However, camp stoves have to be made of metal, and thus, whatever weight a hot tent takes away, it doubles or triples. Hot tents are often hauled on camping rickshaws or sleds.
These tents are an excellent option for extended stay camping. Along with their heating advantages, stoves for hot tents can also be used to boil water, heat food, and light your tent. For serious campers, hot tents are a spectacular product.
Electric heaters are a great, safe way to keep your tent warm at night or on a cold day. Just remember to keep them away from water if they’re not waterproof.
Electric heaters have an advantage over gas heaters because you don’t have to worry about carbon monoxide. Electric heaters have no chemical byproducts other than heat and can thus be used in a tent without fear of suffocation.
While these heaters are safe in terms of chemical byproducts, there are a few things you should keep in mind. One, never take the cover off your heater. Exposing the heating coils could start a fire if your camp heater tips over and touches your sleeping bag or clothing.
To state the obvious, being inside a burning sleeping bag would be somewhat unpleasant.
Also, keep in mind that electric heaters have to be charged somehow. Whether you’ve found a rechargeable camp heater or are using a battery-powered model, you’re going to have to worry about powering up your heater.
Carrying big batteries around can add some serious weight to your backpack, so keep this in mind when making your pack-list.
Hand Warmers and Insulated Clothing
A more obvious, much lighter-weight strategy would be. To wear warm, insulated clothing and use hand warmers. While they may not heat your whole tent, these options will heat what matters inside of your tent- you.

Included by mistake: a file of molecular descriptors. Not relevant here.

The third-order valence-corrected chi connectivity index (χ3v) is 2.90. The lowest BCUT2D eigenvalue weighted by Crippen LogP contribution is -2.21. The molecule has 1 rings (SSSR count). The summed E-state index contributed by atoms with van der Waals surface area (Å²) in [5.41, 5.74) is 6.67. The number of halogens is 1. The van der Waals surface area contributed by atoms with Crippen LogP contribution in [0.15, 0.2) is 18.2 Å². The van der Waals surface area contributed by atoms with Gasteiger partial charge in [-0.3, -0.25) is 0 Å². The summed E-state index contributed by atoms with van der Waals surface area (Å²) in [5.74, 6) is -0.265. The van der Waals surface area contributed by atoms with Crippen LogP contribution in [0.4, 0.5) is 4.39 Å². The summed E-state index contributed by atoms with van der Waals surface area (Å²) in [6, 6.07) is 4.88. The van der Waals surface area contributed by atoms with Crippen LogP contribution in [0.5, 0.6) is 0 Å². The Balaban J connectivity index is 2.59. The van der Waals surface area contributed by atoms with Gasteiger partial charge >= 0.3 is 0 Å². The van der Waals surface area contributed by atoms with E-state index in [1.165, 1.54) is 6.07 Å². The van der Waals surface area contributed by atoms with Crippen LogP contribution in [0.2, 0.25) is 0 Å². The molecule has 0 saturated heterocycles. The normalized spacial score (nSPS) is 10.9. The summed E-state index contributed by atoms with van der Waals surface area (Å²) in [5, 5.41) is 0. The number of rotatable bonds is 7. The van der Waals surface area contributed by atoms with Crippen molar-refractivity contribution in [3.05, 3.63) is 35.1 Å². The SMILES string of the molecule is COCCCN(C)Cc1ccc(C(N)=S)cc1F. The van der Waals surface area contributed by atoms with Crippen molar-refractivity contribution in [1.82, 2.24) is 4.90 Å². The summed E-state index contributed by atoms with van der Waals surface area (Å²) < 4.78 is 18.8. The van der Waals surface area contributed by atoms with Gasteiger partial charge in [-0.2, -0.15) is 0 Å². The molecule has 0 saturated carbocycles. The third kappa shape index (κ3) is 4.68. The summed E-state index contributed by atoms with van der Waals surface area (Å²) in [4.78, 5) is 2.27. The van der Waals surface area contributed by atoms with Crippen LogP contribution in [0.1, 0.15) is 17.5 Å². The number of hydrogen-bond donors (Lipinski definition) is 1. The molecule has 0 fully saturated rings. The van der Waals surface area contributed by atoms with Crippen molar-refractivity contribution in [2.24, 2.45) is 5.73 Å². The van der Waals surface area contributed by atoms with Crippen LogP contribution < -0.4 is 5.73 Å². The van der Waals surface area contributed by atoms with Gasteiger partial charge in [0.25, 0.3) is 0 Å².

Wearing multiple layers on cold nights and packing a sub-zero sleeping bag can help you keep warm on the coldest of nights. Make sure to wear warm socks and gloves- keeping your extremities warm is imperative when cold-weather camping.
Speaking of the extremities, hand warmers can be used to keep your hands and feet comfortable in winter weather. They’re lightweight, practical, and you can buy them at most any camping supply store or online.
Combining all of these insulation options can keep you from freezing to death in the winter without adding lots of weight to your overall carry. You should always stay insulated and have extra layers of clothing on long, cold hikes.
All in All
All in all, you should never use camping fuel in a kerosene heater, as it could cause serious injuries or death. Camping fuel is white gas, which is not the same as kerosene. Using improper gas could lead to fires or explosions.
White gas heaters exist, but they’re uncommon. If you’re uncomfortable burning a kerosene heater inside your tent, consider the listed alternatives for keeping warm in cold weather.